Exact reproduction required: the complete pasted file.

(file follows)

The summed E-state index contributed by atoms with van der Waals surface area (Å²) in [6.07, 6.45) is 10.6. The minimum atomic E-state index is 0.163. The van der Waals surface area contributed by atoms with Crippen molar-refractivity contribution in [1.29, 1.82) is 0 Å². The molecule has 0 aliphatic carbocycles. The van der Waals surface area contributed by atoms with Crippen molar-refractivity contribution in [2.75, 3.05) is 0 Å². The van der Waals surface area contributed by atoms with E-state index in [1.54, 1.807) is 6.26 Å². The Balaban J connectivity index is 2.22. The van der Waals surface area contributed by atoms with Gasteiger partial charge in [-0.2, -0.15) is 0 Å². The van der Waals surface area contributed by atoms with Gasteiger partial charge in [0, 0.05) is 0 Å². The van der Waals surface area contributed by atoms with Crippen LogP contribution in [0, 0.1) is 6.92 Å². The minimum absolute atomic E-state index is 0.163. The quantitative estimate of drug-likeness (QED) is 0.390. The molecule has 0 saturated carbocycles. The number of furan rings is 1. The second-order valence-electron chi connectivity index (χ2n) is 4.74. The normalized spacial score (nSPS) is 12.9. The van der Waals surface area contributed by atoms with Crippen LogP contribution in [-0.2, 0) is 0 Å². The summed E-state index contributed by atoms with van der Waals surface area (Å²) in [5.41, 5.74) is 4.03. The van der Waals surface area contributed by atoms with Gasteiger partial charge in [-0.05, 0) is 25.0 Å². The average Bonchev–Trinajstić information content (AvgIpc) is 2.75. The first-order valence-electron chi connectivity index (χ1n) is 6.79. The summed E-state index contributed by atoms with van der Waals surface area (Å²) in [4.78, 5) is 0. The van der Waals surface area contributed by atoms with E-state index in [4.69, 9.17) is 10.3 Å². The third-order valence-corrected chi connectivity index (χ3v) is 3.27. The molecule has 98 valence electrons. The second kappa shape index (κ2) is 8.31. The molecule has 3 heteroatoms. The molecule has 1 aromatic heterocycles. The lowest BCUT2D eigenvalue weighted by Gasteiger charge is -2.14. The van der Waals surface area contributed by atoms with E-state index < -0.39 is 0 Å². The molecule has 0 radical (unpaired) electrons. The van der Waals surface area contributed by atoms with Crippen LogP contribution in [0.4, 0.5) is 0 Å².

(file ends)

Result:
The summed E-state index contributed by atoms with van der Waals surface area (Å²) in [6.07, 6.45) is 10.6. The minimum atomic E-state index is 0.163. The van der Waals surface area contributed by atoms with Crippen molar-refractivity contribution in [1.29, 1.82) is 0 Å². The molecule has 0 aliphatic carbocycles. The van der Waals surface area contributed by atoms with Crippen molar-refractivity contribution in [2.75, 3.05) is 0 Å². The van der Waals surface area contributed by atoms with E-state index in [1.54, 1.807) is 6.26 Å². The Balaban J connectivity index is 2.22. The van der Waals surface area contributed by atoms with Gasteiger partial charge in [-0.2, -0.15) is 0 Å². The van der Waals surface area contributed by atoms with Gasteiger partial charge in [0, 0.05) is 0 Å². The van der Waals surface area contributed by atoms with Crippen LogP contribution in [0, 0.1) is 6.92 Å². The minimum absolute atomic E-state index is 0.163. The quantitative estimate of drug-likeness (QED) is 0.390. The molecule has 0 saturated carbocycles. The number of furan rings is 1. The second-order valence-electron chi connectivity index (χ2n) is 4.74. The normalized spacial score (nSPS) is 12.9. The van der Waals surface area contributed by atoms with Crippen LogP contribution in [-0.2, 0) is 0 Å². The summed E-state index contributed by atoms with van der Waals surface area (Å²) in [5.41, 5.74) is 4.03. The van der Waals surface area contributed by atoms with Gasteiger partial charge in [-0.05, 0) is 25.0 Å². The average Bonchev–Trinajstić information content (AvgIpc) is 2.75. The first-order valence-electron chi connectivity index (χ1n) is 6.79. The summed E-state index contributed by atoms with van der Waals surface area (Å²) in [4.78, 5) is 0. The van der Waals surface area contributed by atoms with E-state index in [4.69, 9.17) is 10.3 Å². The third-order valence-corrected chi connectivity index (χ3v) is 3.27. The molecule has 98 valence electrons. The second kappa shape index (κ2) is 8.31. The molecule has 3 heteroatoms. The molecule has 1 aromatic heterocycles. The lowest BCUT2D eigenvalue weighted by Gasteiger charge is -2.14. The van der Waals surface area contributed by atoms with E-state index < -0.39 is 0 Å². The molecule has 0 radical (unpaired) electrons. The van der Waals surface area contributed by atoms with Crippen LogP contribution in [0.4, 0.5) is 0 Å².